We will do this within our means, both independently and in solidarity with other student movements in the country and beyond. Our intention is to amplify your voice to the powers that be in debate aimed at setting the national and continental agenda.
As an SRC we are hopeful that the elections scheduled in the DRC proceed as timed to enable the citizens of the DRC to exercise their infallible right to elect a government of their choice. We are equally hopeful that the parliamentary elections in Zimbabwe on March 31 proceed in a peaceful and tolerant atmosphere in conformity with the SADC protocol on democratic elections.
We offer our solidarity with the student movements in Zimbabwe and deplore any attempts to obscure their voice and voting rights.
On the whole we remain optimistic about the future of Africa.
In 1996 Deputy President Thabo Mbeki, as he then was, in his famous speech 'I am an African', boldly stated: "No one dare contest that I am an African". He further stated: "I owe my being to the hills and the valleys, the mountains and the glades, the rivers, the deserts, the trees, the flowers, the seas and the ever-changing seasons that define the face of our native land."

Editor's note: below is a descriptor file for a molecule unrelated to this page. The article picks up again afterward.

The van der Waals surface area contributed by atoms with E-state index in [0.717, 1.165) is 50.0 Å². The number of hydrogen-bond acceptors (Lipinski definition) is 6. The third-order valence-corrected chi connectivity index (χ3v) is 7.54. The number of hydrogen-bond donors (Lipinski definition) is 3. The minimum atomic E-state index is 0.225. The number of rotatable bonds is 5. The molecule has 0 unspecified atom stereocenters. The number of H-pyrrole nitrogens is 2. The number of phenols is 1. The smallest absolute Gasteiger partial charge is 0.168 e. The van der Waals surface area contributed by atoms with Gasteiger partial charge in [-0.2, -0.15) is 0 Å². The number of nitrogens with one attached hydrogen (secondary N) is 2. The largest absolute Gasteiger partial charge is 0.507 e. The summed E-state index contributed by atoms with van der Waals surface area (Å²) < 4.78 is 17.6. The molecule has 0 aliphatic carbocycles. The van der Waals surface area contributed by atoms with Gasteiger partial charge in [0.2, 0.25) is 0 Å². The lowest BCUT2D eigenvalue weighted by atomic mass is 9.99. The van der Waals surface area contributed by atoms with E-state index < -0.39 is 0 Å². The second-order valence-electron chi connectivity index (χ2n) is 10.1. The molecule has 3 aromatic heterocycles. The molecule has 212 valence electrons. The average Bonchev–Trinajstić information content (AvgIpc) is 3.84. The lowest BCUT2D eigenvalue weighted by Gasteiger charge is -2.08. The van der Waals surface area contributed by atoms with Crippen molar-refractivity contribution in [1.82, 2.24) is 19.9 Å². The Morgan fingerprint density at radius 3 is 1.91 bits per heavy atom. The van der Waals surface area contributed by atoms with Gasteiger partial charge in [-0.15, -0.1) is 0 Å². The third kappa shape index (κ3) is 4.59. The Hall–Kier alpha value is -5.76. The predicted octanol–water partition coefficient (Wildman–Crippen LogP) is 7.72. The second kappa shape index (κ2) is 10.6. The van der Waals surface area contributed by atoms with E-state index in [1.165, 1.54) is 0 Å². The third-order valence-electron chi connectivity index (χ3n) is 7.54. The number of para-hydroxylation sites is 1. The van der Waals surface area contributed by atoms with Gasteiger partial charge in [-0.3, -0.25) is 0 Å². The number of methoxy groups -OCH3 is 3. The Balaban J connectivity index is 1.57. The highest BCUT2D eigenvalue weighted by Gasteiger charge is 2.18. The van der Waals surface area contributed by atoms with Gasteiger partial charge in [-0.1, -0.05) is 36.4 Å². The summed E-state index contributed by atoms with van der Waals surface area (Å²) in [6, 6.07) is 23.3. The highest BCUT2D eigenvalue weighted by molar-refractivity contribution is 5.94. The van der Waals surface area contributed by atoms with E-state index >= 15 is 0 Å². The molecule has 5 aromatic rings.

We echo his sentiments. We owe the continent our full intellect. In the era of African Renaissance we take unapologetic pride in breathing fire into our essence as African people. The African Renaissance is a human journey of hope. We are ready as the "warrior sons and daughters" of the native land to defend all that stands for human freedom, justice and the development of our continent.
Finally, your academic excellence is our priority and all these measures are designed to ensure that your core business as a student is sound. Our humble advice to you would be never to forget the essence of who you are and that you carry on your shoulders the dreams and hopes of many on the African continent. We trust that the commitment that you demand from us and which we have given is the same commitment you will offer others. The power of a student movement always lies in its numbers. We wish you an all-enriching experience at UCT. Take care of yourselves and each other.Yours in the African Renaissance,